It’s Fat Tuesday, the day before Ash Wednesday and the beginning of Lent.
In addition to its literal French translation, “Fat Tuesday,” Mardi Gras is also referred to as Shrove Tuesday, Pancake Day, and Pączki Day. What’s Pączki Day? It involves the indulgence of consuming donuts made of deep-fried dough with sweet fillings and topped with powdered sugar. It’s a Polish tradition but is practiced largely in Detroit and Chicago in North America.
From the National Day Calendar:
Credit for bringing Mardi Gras to America goes to French explorers Pierre Le Moyne Sieur d’Iberville and Jean Baptiste Le Moyne Sieur de Bienville. In 1699, d’Iberville reached the mouth of the river on Shrove Tuesday near what is now Louisiana and named it Pointe du Mardi Gras.
Thanks to their establishment of Fort Louis de la Mobile, modern-day Mobile, Alabama lays claim to the first Mardi Gras celebration on American soil in 1703.
When de Bienville established Nouvelle Orleans in 1788, Mardi Gras celebrations reportedly began immediately. In 1875, Louisiana declared Fat Tuesday an official holiday.
Are you celebrating “Mardis Gras” this year? Any parties planned for tonight?
From People.com, here’s a little Mardi Gras information to get your Fat Tuesday started:
Mardi Gras, meaning “Fat Tuesday” in French, reflects the practice of gorging on rich and fatty foods ahead of Lent, the 40 day-long fasting period that follows in the days leading up to Easter, in which fish is often only consumed.
Since Carnival dates back to the ancient days of pagan spring and fertility rites, much of its origin derives from Medieval Latin. In fact, “carnelevarium means to take away or remove meat, from the Latin carnem for meat,” according to History.com.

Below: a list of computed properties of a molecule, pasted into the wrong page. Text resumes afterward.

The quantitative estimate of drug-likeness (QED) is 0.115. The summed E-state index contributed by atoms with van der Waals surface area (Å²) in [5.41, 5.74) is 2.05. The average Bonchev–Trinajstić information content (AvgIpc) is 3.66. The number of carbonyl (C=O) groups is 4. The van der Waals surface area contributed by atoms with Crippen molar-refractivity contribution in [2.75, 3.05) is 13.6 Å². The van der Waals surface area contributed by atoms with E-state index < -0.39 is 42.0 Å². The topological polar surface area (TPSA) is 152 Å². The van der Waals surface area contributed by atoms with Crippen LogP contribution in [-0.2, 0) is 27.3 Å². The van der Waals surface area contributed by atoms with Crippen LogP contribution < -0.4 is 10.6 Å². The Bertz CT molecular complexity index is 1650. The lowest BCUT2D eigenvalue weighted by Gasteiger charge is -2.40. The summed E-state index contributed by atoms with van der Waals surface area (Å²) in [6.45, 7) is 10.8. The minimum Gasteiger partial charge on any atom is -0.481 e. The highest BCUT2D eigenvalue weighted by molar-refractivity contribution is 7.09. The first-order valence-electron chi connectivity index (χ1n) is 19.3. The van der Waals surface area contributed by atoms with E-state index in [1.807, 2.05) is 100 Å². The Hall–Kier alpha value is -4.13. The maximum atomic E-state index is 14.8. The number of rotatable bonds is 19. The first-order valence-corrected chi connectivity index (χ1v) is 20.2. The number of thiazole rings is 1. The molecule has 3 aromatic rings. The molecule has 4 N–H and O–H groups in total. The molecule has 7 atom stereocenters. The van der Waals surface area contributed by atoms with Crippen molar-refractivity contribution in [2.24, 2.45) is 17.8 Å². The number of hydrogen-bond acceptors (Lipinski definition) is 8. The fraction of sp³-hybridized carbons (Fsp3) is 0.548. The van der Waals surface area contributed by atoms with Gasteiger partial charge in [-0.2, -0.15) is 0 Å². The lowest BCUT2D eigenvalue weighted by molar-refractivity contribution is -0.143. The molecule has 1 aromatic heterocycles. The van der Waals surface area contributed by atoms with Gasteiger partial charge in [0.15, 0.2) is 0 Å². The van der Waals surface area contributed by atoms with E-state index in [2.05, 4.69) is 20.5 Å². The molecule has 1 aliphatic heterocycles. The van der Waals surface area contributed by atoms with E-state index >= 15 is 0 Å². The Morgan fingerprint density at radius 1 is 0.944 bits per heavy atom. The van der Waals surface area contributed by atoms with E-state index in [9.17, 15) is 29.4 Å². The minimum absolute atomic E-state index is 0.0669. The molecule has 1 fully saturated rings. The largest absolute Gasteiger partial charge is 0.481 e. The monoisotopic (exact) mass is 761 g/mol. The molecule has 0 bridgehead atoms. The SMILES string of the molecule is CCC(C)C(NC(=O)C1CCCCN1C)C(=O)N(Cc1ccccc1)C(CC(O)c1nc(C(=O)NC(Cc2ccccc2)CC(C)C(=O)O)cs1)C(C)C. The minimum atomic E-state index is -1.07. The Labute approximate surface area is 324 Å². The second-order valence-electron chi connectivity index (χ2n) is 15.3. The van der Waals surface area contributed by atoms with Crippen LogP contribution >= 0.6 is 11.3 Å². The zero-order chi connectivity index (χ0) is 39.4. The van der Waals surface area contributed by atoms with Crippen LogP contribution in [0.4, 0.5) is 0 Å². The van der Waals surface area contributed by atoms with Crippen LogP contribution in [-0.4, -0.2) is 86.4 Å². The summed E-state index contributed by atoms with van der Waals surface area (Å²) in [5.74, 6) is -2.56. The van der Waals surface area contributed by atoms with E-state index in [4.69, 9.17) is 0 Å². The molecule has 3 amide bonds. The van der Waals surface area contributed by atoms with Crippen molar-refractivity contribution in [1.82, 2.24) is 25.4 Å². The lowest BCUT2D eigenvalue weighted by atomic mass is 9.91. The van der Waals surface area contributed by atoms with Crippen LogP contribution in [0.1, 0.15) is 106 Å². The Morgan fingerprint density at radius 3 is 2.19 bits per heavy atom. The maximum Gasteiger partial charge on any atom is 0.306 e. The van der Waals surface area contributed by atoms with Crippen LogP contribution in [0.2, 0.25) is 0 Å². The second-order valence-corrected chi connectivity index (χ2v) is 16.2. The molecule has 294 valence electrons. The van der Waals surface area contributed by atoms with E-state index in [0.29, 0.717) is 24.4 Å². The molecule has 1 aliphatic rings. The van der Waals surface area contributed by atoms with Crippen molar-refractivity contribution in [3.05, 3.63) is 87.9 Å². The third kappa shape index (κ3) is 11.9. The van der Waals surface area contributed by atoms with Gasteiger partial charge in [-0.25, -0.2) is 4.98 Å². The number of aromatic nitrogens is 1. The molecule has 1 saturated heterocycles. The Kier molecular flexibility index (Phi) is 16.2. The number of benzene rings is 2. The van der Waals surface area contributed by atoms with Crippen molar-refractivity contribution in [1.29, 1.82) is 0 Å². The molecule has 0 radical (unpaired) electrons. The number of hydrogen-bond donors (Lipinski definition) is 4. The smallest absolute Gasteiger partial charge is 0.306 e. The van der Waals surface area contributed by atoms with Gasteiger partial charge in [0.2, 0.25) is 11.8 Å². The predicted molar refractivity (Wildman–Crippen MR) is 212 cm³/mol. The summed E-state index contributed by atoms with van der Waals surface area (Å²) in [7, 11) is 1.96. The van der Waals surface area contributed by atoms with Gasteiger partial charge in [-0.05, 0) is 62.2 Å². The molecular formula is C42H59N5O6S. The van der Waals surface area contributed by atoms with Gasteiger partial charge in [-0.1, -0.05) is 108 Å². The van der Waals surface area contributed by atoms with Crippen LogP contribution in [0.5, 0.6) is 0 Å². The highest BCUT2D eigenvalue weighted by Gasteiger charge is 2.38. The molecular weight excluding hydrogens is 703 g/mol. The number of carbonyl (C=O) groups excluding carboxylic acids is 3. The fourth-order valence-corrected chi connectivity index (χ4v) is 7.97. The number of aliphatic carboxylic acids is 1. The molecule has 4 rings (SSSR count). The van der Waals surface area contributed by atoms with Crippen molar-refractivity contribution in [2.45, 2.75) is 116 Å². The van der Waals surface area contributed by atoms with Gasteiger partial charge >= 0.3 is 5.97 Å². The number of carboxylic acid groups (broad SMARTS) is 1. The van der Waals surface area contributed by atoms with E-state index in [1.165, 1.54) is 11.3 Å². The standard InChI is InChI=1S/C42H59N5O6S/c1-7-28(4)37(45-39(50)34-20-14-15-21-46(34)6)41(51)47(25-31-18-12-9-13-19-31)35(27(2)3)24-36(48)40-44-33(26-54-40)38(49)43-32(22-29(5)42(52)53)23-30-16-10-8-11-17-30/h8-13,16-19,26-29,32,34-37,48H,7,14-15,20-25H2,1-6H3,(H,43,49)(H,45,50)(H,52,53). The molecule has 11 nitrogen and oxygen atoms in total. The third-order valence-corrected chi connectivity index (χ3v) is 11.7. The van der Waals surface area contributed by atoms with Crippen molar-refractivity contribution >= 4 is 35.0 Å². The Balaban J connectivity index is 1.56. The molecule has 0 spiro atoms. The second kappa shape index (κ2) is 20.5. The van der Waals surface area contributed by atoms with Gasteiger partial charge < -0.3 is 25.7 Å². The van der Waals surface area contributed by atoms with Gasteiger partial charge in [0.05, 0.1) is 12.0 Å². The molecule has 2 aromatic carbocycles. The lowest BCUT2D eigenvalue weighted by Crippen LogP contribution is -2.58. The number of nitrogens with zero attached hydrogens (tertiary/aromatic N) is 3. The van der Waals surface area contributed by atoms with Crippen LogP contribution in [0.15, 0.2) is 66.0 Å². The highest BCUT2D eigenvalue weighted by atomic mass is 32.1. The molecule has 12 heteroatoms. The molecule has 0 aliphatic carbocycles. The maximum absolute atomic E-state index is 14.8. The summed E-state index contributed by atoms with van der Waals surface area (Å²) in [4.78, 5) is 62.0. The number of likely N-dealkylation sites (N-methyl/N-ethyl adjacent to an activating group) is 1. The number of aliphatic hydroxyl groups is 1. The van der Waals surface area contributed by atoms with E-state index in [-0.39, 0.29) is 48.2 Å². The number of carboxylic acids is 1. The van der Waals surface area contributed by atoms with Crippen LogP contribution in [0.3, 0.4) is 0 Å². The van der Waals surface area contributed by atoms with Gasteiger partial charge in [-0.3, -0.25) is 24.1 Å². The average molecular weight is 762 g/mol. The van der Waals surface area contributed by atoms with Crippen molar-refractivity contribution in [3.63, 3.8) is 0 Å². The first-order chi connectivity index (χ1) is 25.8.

While you prepare to binge on sweet treats and feast your eyes on parades, parties, and galas galore, here’s some food for thought on the holiday’s history and how you can celebrate Mardi Gras at home!
Although New Orleans, Louisiana is highly credited for throwing the first Mardi Gras celebration, there’s been an ongoing debate about whether Mobile, Alabama was the original origin.
The argument for Mobile being the first American location to celebrate the holiday stands on the fact that the city was founded in 1703 before New Orleans, which was founded in 1718.
It’s said that French settlers threw a party with Mardi Gras-type celebrations on “Fat Tuesday” in 1703, “But what will never be known is the actual form early Carnival celebrations took,” Cart Blackwell, curator at the Mobile Carnival Museum, told The Washington Post.
The historian continued that the festivities concocted in Mobile were adopted in New Orleans, and are now the template for celebrations across the country.
For more, read their entire article here.